Colorado: Picking Up the Pieces. Colorado has the distinction of being the red state that provided the worst showing for the GOP beneath the presidential level. While their state’s nine electoral votes went handily for George W. Bush, Centennial State Republicans lost both a U.S. Senate and U.S. House seat, as well as their majorities in both houses of the state legislature.
Two weeks ago, state party Chairman Ted Halaby called it quits. Almost immediately, conservatives in the party began deluging former Rep. (1996-2002) Bob Schaffer with calls and e-mails, asking him to seek the chairmanship at the State Central Committee meeting in March. Stalwart conservative Schaffer (lifetime American Conservative Union rating: 100%), who lost the Senate primary last year to beer magnate Pete Coors (who went on to lose to Democrat Ken Salazar), told me that while he was “honored” with the encouragement, he would not run for chairman “because of the things I’m doing now. I’m happily employed in the private sector with a successful oil company, and I am already very active in the Colorado Leadership Program, which has trained many candidates who are now state legislators.”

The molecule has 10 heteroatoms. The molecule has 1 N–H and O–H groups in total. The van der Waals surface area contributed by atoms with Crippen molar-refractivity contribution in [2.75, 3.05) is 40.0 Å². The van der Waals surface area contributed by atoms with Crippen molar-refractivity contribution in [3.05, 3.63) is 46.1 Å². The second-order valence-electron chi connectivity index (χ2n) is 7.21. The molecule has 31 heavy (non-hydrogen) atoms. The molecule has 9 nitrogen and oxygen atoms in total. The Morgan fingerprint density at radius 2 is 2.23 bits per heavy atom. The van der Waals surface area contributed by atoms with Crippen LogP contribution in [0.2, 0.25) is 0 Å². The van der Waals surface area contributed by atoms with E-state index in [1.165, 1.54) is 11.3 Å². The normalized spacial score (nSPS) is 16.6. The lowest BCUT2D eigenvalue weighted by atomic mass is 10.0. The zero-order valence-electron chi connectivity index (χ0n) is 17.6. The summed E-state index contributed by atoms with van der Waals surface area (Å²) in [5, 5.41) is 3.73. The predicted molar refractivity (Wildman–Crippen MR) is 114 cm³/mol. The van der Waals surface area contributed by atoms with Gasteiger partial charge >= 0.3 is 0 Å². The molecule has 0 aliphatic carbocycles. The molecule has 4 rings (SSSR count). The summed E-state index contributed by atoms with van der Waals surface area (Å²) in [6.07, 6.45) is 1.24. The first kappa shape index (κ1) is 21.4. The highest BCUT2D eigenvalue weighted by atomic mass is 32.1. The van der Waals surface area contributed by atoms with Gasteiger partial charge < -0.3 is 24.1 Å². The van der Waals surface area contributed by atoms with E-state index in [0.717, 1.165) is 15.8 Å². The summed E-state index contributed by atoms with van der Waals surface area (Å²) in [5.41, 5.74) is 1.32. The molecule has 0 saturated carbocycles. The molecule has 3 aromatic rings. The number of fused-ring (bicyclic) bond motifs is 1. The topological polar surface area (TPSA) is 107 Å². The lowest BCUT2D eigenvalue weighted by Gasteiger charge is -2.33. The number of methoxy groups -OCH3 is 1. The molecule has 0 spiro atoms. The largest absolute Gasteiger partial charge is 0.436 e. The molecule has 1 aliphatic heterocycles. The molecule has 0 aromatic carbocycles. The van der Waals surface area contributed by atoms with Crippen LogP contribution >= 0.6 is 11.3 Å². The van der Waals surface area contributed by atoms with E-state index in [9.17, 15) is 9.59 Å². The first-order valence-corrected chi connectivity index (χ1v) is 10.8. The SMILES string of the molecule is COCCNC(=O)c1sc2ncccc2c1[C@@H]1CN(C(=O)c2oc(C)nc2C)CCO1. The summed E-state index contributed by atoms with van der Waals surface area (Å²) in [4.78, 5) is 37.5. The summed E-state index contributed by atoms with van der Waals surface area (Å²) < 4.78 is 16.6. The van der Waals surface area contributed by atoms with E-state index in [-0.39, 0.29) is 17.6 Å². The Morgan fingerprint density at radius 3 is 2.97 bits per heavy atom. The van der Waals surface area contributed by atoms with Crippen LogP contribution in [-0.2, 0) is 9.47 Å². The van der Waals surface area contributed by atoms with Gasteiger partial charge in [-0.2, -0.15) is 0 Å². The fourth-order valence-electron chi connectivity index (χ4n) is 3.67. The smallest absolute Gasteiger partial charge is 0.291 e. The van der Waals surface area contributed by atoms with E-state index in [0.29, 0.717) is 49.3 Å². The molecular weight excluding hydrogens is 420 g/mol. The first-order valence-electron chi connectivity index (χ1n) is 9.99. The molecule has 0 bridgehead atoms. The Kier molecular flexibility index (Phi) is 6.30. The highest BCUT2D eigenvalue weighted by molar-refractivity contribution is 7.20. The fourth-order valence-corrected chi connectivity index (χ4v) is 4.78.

Similarly, former state Senate GOP leader John Andrews, also a conservative and “termed out” of his legislative seat, said he would not seek the chairmanship.
At this point, the lone candidate for the chairmanship is state Vice Chairman Chuck Broerman of Colorado Springs, another strong conservative.